April: Dr Jianqiang Zhang, " Oxygen Permeability Measurements in Ni Using H2/H2O, CO/CO2 and Ni/NiO Rhines Pack Atmospheres
Water vapour and carbon dioxide are known to accelerate breakaway
oxidation of chromium-containing iron and nickel alloys. One proposal is that the
presence of hydrogen or carbon promotes internal oxidation of chromium, leading to
chromium depletion and breakaway oxidation. This hypothesis was tested by direct
measurement of oxygen permeability in the presence of hydrogen and carbon,
compared with that in only oxygen, under the same partial pressure of oxygen. Four
alloys, Ni–Cr (1, 2, 3.5 and 5 wt%), were oxidised in H2 /H2 O, CO/CO2 , and Ni/NiO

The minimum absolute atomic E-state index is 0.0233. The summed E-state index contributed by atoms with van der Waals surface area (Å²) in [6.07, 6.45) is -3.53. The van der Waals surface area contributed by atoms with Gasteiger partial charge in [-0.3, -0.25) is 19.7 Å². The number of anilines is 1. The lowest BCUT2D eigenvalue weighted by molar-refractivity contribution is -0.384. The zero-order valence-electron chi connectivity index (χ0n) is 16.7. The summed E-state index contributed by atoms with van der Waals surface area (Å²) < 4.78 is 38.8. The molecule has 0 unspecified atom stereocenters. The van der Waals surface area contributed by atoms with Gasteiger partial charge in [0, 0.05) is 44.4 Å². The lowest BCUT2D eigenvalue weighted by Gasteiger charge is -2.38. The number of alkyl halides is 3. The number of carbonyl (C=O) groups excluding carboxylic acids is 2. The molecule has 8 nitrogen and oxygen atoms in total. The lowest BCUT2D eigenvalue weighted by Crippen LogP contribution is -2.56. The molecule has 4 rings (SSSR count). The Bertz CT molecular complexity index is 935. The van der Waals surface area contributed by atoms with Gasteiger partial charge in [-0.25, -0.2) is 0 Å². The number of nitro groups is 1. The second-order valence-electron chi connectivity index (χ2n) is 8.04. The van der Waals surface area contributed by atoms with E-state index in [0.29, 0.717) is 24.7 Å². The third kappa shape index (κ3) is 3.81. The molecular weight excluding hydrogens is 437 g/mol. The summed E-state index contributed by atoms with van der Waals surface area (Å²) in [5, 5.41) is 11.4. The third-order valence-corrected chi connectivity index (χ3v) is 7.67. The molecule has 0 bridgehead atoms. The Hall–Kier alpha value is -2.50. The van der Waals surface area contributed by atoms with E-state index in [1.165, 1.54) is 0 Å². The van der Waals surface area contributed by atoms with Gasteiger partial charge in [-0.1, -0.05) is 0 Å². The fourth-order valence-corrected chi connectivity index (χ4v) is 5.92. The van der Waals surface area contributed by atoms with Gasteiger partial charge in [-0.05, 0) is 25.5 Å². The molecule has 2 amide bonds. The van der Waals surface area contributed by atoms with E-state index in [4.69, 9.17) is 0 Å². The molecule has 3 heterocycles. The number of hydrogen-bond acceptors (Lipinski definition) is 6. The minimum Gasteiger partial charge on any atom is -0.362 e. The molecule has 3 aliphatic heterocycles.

Rhines packs at 1,000 and 1,100 C. The oxygen partial pressures in the mixed
gases were equal to that of the Ni/NiO equilibrium. Internal oxidation occurred in
all cases, according to parabolic kinetics, indicating a diffusion controlled process.
Oxygen permeabilities deduced from Wagner’s diffusion model showed that any
variation between the H2 /H2 O and CO/CO2 reactions is within the range of measurement
error (B 10 %). However, oxygen permeability was slightly higher in the
Rhines pack environment, a result attributed to the formation of more needle/platelike
internal precipitates. It is concluded that oxygen permeability in nickel is not
increased by the presence of hydrogen and/or carbon.
To read the full article, as published in Oxidation of Metals, click here.